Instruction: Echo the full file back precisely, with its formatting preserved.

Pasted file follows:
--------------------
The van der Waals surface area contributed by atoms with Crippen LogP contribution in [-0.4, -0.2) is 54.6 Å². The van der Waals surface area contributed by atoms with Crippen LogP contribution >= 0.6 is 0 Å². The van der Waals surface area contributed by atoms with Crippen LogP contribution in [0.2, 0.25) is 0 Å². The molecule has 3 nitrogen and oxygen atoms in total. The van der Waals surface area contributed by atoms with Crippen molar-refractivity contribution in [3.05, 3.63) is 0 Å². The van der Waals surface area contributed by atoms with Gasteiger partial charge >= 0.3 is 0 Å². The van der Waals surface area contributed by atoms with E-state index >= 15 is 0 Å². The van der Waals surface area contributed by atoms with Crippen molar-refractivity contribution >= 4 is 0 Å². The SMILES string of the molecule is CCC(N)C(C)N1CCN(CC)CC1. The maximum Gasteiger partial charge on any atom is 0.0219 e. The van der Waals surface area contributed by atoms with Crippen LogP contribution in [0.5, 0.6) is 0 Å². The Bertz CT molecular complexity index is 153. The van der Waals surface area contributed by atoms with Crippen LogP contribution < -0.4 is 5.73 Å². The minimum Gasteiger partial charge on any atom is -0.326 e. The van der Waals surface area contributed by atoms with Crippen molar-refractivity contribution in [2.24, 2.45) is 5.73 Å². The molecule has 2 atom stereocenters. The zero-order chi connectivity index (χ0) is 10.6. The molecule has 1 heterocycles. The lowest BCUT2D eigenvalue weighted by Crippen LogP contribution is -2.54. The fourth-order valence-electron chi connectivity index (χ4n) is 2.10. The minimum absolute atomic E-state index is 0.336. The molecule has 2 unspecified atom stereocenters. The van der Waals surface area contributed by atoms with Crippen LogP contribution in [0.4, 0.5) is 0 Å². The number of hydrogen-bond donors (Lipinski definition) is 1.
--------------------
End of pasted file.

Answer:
The van der Waals surface area contributed by atoms with Crippen LogP contribution in [-0.4, -0.2) is 54.6 Å². The van der Waals surface area contributed by atoms with Crippen LogP contribution >= 0.6 is 0 Å². The van der Waals surface area contributed by atoms with Crippen LogP contribution in [0.2, 0.25) is 0 Å². The molecule has 3 nitrogen and oxygen atoms in total. The van der Waals surface area contributed by atoms with Crippen molar-refractivity contribution in [3.05, 3.63) is 0 Å². The van der Waals surface area contributed by atoms with Gasteiger partial charge >= 0.3 is 0 Å². The van der Waals surface area contributed by atoms with E-state index >= 15 is 0 Å². The van der Waals surface area contributed by atoms with Crippen molar-refractivity contribution >= 4 is 0 Å². The SMILES string of the molecule is CCC(N)C(C)N1CCN(CC)CC1. The maximum Gasteiger partial charge on any atom is 0.0219 e. The van der Waals surface area contributed by atoms with Crippen LogP contribution in [0.5, 0.6) is 0 Å². The Bertz CT molecular complexity index is 153. The van der Waals surface area contributed by atoms with Crippen LogP contribution < -0.4 is 5.73 Å². The minimum Gasteiger partial charge on any atom is -0.326 e. The van der Waals surface area contributed by atoms with Crippen molar-refractivity contribution in [2.24, 2.45) is 5.73 Å². The molecule has 2 atom stereocenters. The zero-order chi connectivity index (χ0) is 10.6. The molecule has 1 heterocycles. The lowest BCUT2D eigenvalue weighted by Crippen LogP contribution is -2.54. The fourth-order valence-electron chi connectivity index (χ4n) is 2.10. The minimum absolute atomic E-state index is 0.336. The molecule has 2 unspecified atom stereocenters. The van der Waals surface area contributed by atoms with Crippen LogP contribution in [0.4, 0.5) is 0 Å². The number of hydrogen-bond donors (Lipinski definition) is 1.